An official website of the United States government
Here's how you know
A .mil website belongs to an official U.S. Department of Defense organization in the United States.
A lock (lock ) or https:// means you’ve safely connected to the .mil website. Share sensitive information only on official, secure websites.

PFAS Overview

Per- and polyfluoroalkyl substances (PFAS) are a family of thousands of different chemicals which have been widely used in industrial and consumer products since the 1950s. PFAS have been used in many household and industrial products because of their stain- and water-repellent properties. PFAS are now present virtually everywhere in the world. The Navy and Department of Defense (DoD) have developed proactive policies to address past releases of PFAS, including perfluorooctanoic acid (PFOA) and perfluorooctane sulfonic acid (PFOS), at installations nationwide.

The most common activity that could have resulted in the historical release of PFOA, PFOS, and other PFAS to the environment at Navy installations is the use of firefighting foam (specifically, aqueous film-forming foam, or AFFF) for testing, training, firefighting, and other life-saving emergency responses. Because of this historical use, there is potential for PFOA, PFOS, and other PFAS to be in the groundwater and may be present in nearby drinking water wells that are located in the direction that the groundwater flows away from the at the former Naval Air Station (NAS) Memphis, a transferred parcel currently owned and operated by the City of Millington and the Millington Municipal Airport Authority.

Once these compounds are released, many of them tend to stay in the environment for a very long time. Although the United States Environmental Protection Agency (EPA) has started the process to establish regulatory levels for several PFAS in drinking water, there are currently no Safe Drinking Water Act regulatory standards. The EPA has developed drinking water health advisories for a small number of PFAS; these advisories are non-enforceable and non-regulatory. The advisories provide technical information to states and other public health officials on health effects, analytical methodologies, and treatment technologies. For now, the Navy is continuing to follow the policy it issued in June 2016 to conduct investigations at installations where there has been a known or suspected release of PFAS to the environment. The first priority with these investigations is to ensure that PFOA and PFOS concentrations in drinking water wells are not above 70 parts per trillion (ppt), individually or combined, as a result of Navy operations.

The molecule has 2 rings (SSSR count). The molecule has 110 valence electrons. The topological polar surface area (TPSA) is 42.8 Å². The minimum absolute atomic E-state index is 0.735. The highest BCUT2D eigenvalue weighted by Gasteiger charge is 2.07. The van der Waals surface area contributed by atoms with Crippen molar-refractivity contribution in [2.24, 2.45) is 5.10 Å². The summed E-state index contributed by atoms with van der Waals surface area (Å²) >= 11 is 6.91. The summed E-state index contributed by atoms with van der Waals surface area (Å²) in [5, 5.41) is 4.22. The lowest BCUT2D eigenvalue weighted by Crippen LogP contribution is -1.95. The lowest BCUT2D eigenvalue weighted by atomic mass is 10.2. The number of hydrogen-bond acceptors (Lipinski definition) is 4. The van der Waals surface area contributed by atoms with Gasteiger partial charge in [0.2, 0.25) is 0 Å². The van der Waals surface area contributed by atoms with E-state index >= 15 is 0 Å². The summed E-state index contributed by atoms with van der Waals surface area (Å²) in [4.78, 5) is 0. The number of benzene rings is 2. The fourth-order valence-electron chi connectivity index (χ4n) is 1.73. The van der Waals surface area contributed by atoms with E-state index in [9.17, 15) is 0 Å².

On March 14, 2023, the EPA proposed a draft regulatory drinking water standard for certain PFAS, including PFOA and PFOS. In response, DoD has issued the following statement: "DoD respects and values the public comment process on this proposed nationwide drinking water rule and looks forward to the clarity that a final regulatory drinking water standard for PFAS will provide. In anticipation of the final standard that EPA expects to publish by the end of 2023, the DoD is assessing what actions DoD can take to be prepared to incorporate EPA’s final regulatory standard into our current cleanup process, such as reviewing our existing data and conducting additional sampling where necessary. In addition, DoD will incorporate nationwide PFAS cleanup guidance, issued by EPA and applicable to all owners and operators under the federal cleanup law, as to when to provide alternate water when PFAS are present."  As of March 2024 EPA has not finalized the standard.

For website questions email the webmaster
This is an Official US Navy Website.

Veteran's Crisis Line
Guidance-Card-Icon Dept-Exclusive-Card-Icon